Scriptures: John 2:13-21 and 2 Corinthians 5:14-21
Let us pray:
Illumine these texts for us, O God, and may your Holy Spirit breathe among us true understanding. In Christ we pray, Amen.
I have chosen to shift away from Matthew’s gospel one week early, giving us a full five weeks for Lenten reflection on what some scholars refer to as the Book of Signs embedded in the Gospel of John. Palm Sunday, April 5th, we will return to Matthew’s gospel for the passion of Holy Week.
For our first week in John’s gospel, we examine the tail end of chapter two. In context, just prior to today’s text, Jesus has performed the first of his Seven Signs at the wedding in Cana. Tension builds as to what this miracle might mean. The author of John then does something extraordinary. He introduces Jesus’ public ministry with the story of the cleansing of the Temple. This story is associated in the earlier gospels with touching off the crucifixion narrative. Here, it is placed directly before Jesus’ encounter with Nicodemus, here in the second chapter of John! What is the reason for this? Perhaps it may be found in unpacking the different layers of meaning common to the Gospel of John.
I have already mentioned this gospel can be interpreted as a “signs” gospel. This means the lens by which we read it is not so much with the eyes of historical chronology. Instead it is to be read with a more contemplative mindset to tease out interpretive meanings specifically designed to engender our spiritual growth.
But it is more than just the seven signs that Jesus performs which we might identify as miracles. These and other events are signs for deeper meanings; part of which teaches us who Jesus is. Other parts teach us who we are. Locations of these events have deeper meanings, even, and if we are to go as far as commentator John Shelby Spong, even some of the characters inserted in this account are symbolic characters meant for readers to understand more what they represent for our journey of faith than the actual validity of their factual existence.
“In John’s cleansing of the Temple episode, Jesus is made to identify his body with the Temple. ‘Destroy this Temple and in three days I will raise it up’ (John 2:19) he says.” Viewing this episode through the eyes of the mystics, John’s gospel shows us something of the broader journey of faith. Farther along than we might have been before, or at least further along than we might be comfortable with, we begin to see a glimmer of something unexpected.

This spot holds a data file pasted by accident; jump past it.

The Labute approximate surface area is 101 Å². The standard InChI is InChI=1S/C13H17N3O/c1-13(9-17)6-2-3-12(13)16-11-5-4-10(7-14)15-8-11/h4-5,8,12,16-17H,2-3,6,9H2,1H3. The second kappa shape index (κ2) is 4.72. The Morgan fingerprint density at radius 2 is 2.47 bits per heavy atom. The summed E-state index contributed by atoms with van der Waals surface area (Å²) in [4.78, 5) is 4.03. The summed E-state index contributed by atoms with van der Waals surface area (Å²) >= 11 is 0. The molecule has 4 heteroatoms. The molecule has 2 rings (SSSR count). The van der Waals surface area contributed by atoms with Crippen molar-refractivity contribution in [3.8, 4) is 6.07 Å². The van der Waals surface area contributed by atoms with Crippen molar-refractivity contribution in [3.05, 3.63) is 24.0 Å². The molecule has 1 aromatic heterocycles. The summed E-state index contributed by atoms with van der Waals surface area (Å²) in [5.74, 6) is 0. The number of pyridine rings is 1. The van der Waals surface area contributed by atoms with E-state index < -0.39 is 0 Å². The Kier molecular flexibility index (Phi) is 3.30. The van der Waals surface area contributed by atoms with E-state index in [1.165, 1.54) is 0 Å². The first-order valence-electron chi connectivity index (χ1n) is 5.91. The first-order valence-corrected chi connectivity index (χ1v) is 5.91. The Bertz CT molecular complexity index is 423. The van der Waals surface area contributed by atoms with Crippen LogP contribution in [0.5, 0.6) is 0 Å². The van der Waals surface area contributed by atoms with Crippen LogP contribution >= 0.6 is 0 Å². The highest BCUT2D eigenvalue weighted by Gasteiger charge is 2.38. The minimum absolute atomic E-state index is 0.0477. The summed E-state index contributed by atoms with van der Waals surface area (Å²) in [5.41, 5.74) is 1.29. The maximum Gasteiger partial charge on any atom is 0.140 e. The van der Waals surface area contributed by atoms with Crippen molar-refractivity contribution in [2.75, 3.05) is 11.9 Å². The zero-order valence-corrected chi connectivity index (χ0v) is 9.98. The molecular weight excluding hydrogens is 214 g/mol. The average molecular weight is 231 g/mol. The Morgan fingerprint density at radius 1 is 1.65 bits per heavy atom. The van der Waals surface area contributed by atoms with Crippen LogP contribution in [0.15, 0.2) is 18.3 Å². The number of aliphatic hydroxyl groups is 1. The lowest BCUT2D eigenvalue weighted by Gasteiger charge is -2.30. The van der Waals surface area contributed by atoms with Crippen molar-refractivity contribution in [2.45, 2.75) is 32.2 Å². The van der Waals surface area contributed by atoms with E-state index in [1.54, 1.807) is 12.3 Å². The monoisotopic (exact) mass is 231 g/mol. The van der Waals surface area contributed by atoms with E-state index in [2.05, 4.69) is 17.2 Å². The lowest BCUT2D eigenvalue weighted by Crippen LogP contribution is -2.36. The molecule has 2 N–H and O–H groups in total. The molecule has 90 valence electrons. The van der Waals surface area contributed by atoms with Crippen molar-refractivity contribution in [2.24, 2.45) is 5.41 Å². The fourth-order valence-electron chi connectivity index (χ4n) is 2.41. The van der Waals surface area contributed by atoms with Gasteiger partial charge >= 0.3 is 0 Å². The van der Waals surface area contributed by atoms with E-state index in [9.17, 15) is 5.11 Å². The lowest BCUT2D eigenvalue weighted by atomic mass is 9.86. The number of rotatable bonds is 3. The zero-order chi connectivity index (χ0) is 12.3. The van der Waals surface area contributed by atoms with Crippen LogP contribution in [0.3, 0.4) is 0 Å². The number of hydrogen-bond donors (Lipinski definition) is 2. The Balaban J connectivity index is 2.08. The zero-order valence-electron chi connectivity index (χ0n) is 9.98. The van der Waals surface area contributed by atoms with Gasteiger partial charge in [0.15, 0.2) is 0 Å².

Ultimately, when addressing our journey of faith objectively, it points to an uncomfortable shift. Namely, the limits of this world, with its literal mind-set, are being challenged by the Johannine Community’s interpretation of Jesus in an effort to grow its adherents spiritually into a new spiritual consciousness. More simply put, John wants to show us that the old way of doing faith, which Jesus challenges, must be supplanted by the new, to which Jesus points.
I’d like to dwell here in the murky illumination of our first century text for a moment. What I just alluded to may be a challenging branch of theological inquiry for some. It hints that spiritual growth happens on a continuum that moves away from fundamentalist literalism toward an open process of mutuality shared by both humanity and divinity. In the midst of first century Palestine, this passage depicting a cleansing in the Temple is nothing less than the first step toward more serious “trouble in the temple,” if you will, marking one point along an evolution of faith. In this case, Jewish followers of Christ have been ejected from membership of established traditional synagogues because of their journey into Jewish Christianity. The Johannine community was thus formed and established as a specific Christian community, by necessity separated from Judaism.
What I’d like to do is speculate here for a moment. If we were to take the parable of Jesus and apply it to ourselves today, drawing a parallel with our contemporary Christianity, what would that look like and mean? Suppose, for just a moment, that we are in a repeating historical moment. That would mean, in the Christian journey of faith, we would represent the traditional expressions of spiritual community. Jesus would be teaching us that our way is the old way of doing faith, challenging it with opportunities for a new way that is even already unfolding before us.
I am reminded of Brian Heron’s blog I shared last week during our Minute for Mission. The future of our Church – or perhaps of Christianity itself – has its seeds in the immediate now. Now being the time of foment among the faiths; now being the time of salvation, as Paul writes in 2 Corinthians; now being a time of new beginnings. What an incredible opportunity! O Lord, open our eyes that we may see, open our ears that we may hear!
Let us pray: O Lord, guide us into your paths of everlasting, into your service of mercy and grace, into your outpouring of love for the world. May all glory be unto the One who lived, died, and rose again for us, even Him who is the Christ. Amen? May it be so.
 John Shelby Spong, The Fourth Gospel: Tales of a Jewish Mystic (New York, NY: Harper Collins, 2013) 85.